“I think (Rossi) is going to be tough to beat in the championship,” Power said. “He’s definitely what I’d call a standout of the field right now in every respect.”

There is still plenty of racing left in 2018 (14 more races), but Alexander Rossi has quickly asserted himself as a championship favorite.

Surprises and Comeback Drives Abound in the Top 10

It was hardly a surprise that Alexander Rossi and Will Power, two of the best drivers on the IndyCar grid, finished first and second in Long Beach.

Behind them, however, a number of surprises came to the surface, especially in the Top 10.

Ed Jones and Zach Veach had quiet but solid races that also saw strategy and cautions fall their way, resulting in finishes of third and fourth for the pair of IndyCar young guns.

Graham Rahal rebounded from an early-race, drive-through penalty – incurred after contact with Simon Pagenaud on Turn 1, Lap 1 – to finish fifth after going off strategy and demonstrating strong race pace, along with being on the receiving end of some timely cautions to help he and Rahal Letterman Lanigan Racing’s strategy.

Marco Andretti started a lowly 20th, but also capitalized on strong pace and timely cautions that helped his strategy to finish a strong sixth.

However, just as many drivers suffered misfortune that dropped them from contention.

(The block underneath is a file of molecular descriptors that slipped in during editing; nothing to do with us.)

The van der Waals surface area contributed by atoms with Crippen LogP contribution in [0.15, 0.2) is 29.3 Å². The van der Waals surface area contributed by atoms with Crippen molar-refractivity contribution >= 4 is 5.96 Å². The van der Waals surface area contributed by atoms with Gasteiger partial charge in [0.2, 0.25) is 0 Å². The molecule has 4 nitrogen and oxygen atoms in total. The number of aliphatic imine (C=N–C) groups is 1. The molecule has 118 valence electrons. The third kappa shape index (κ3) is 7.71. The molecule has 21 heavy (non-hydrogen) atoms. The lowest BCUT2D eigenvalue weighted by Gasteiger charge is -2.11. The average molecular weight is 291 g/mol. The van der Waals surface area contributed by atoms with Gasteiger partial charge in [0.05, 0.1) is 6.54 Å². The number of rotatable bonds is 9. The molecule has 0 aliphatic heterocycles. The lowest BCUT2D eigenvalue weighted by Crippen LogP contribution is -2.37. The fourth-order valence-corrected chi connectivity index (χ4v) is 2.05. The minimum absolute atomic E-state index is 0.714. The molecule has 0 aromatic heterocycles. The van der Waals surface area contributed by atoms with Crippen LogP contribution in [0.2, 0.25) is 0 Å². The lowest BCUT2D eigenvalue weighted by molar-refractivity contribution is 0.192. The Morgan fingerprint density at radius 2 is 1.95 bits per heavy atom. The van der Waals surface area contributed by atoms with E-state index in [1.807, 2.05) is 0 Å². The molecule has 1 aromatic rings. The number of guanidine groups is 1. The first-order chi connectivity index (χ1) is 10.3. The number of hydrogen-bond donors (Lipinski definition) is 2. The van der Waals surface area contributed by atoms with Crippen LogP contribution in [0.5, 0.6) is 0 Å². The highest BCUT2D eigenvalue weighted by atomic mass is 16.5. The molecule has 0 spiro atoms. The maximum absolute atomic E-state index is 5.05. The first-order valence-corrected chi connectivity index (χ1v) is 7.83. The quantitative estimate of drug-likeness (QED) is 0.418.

Sebastien Bourdais had the speed to finish on the podium, and he may have had the pass of the car in getting by then second-place runner Scott Dixon and the lapped cars of Spencer Pigot and Matheus Leist in one move.

But Bourdais was ordered to give the spot back to Dixon after it was determined he crossed into the pit exit lane to complete the pass, and while he quickly regained the position, a Lap 60 caution for a crashed Zachary Claman DeMelo saw him fail to enter pit lane before it was closed, this after contenders like Rossi had already pitted, forcing him to drive through and complete his full-service stop under caution.

Bourdais restarted in 11th, and ended up getting spun off the nose of Jordan King in the Turn 11 hairpin with 14 laps remaining, and he dropped to 13th at the end.

Dixon, too, was bitten by the Lap 60 caution, and a miscommunication saw his No. 9 PNC Bank Chip Ganassi Racing team complete a pit stop under a closed pit lane, netting them a penalty when racing resumed. Dixon ultimately finished 11th.

Ryan Hunter-Reay, meanwhile, had a day to forget. Despite showing speed that could have seen him battle for a podium finish, Hunter-Reay was saddled with a string of misfortune. He clipped the left-rear of Dixon entering Turn 1 after the race start, damaging his front wing and forcing a nose change.

He climbed all the way back into the Top 5 before suffering a cut right-rear tire after a Lap 47 restart, and his day finally came to an end with four laps remaining after he made contact with the wall.

All told, Long Beach as its typical chaotic self, which resulted some new names finishing near the front, while expected contenders were left wanting for more.


  • After a stellar opening two races, Robert Wickens came back to Earth somewhat in Long Beach. He qualified a somewhat disappointing tenth, suffered gearbox problems on Lap 25, and the No. 6 Lucas Oil Schmidt Peterson motorsports team spent a total of six laps in the pits repairing the problem. He finished 22nd.
  • Jack Harvey finished a solid 12th in the second race for the newly renamed Meyer Shank Racing effort in partnership with Schmidt Peterson Motorsports. Their next event will be the 102nd running of the Indianapolis 500 in May.